It does appear that all of their fear didn’t evaporate because the text goes on to tell us that they quickly left the tomb with fear and great joy and ran to tell the disciples. As they were running, though, they run into Jesus, who, like the Angel before him, says to the women, “Do not be afraid.” Maybe because Jesus said it this time “Do Not be afraid” had its desired effect. Or maybe it was the fact that this man, once dead was now alive and saying it, but no matter what, Jesus saying “Do not be afraid” worked as this is the last anyone speaks of fear in the Gospel.
When Jesus says, “Do not be afraid,” he is making a clear statement that “the end” is not what Mary Magdalene and the other Mary originally thought. For them, the earthquake and the resurrection are clear signs that the end was upon them so surely, they wondered about the end. What kind of end would it be? For them… For those who deserted Jesus. What about the one who denied Jesus or those who were powerless to do anything but look on at the horrific crucifixion? Isn’t it safe to assume they wondered if Jesus’ blood shed would be a judgment against them? Doesn’t this make their fear more understandable?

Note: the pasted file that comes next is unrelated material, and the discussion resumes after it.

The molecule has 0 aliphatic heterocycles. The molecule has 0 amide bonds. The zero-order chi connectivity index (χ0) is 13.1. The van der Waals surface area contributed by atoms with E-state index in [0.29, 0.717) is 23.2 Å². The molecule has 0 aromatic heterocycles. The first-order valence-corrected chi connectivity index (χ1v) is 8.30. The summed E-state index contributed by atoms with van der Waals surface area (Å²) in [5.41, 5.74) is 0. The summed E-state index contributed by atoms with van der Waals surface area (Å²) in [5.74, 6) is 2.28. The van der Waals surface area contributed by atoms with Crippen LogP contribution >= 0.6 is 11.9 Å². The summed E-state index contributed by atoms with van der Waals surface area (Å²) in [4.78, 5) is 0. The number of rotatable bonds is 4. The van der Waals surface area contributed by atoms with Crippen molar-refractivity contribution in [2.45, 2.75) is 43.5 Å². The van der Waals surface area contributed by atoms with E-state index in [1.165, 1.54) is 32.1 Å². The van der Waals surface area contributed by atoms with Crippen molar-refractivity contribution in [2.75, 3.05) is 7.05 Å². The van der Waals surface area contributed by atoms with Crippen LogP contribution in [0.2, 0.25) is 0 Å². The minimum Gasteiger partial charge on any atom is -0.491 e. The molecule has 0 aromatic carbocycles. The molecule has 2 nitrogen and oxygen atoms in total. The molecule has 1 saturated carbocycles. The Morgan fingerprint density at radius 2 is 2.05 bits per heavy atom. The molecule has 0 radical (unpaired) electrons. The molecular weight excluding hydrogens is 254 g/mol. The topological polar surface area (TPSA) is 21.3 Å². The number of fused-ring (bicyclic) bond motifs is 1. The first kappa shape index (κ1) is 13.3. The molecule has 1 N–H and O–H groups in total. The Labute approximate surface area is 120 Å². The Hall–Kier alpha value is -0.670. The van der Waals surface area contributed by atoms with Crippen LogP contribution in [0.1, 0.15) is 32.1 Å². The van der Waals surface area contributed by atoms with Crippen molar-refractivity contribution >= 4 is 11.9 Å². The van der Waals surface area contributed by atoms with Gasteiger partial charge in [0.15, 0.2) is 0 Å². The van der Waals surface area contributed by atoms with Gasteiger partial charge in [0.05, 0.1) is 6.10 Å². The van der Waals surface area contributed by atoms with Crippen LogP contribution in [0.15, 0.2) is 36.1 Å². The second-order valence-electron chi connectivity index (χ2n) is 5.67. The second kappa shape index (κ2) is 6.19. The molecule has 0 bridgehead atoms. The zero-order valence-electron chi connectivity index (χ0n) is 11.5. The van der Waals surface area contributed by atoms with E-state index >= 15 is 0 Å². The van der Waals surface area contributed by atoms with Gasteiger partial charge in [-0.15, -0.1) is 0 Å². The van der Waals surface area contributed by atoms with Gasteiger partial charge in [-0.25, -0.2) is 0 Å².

The Good News though, is that just like countless other times, Jesus finds Mary Magdalene and the other Mary. He finds them, not the other way around. They were told they would find him in Galilee, but Jesus found them on the path they were actually traveling. And while Jesus finding them on the way is part of the Good News, there is more… this time fear lost its grip, and freedom took its place.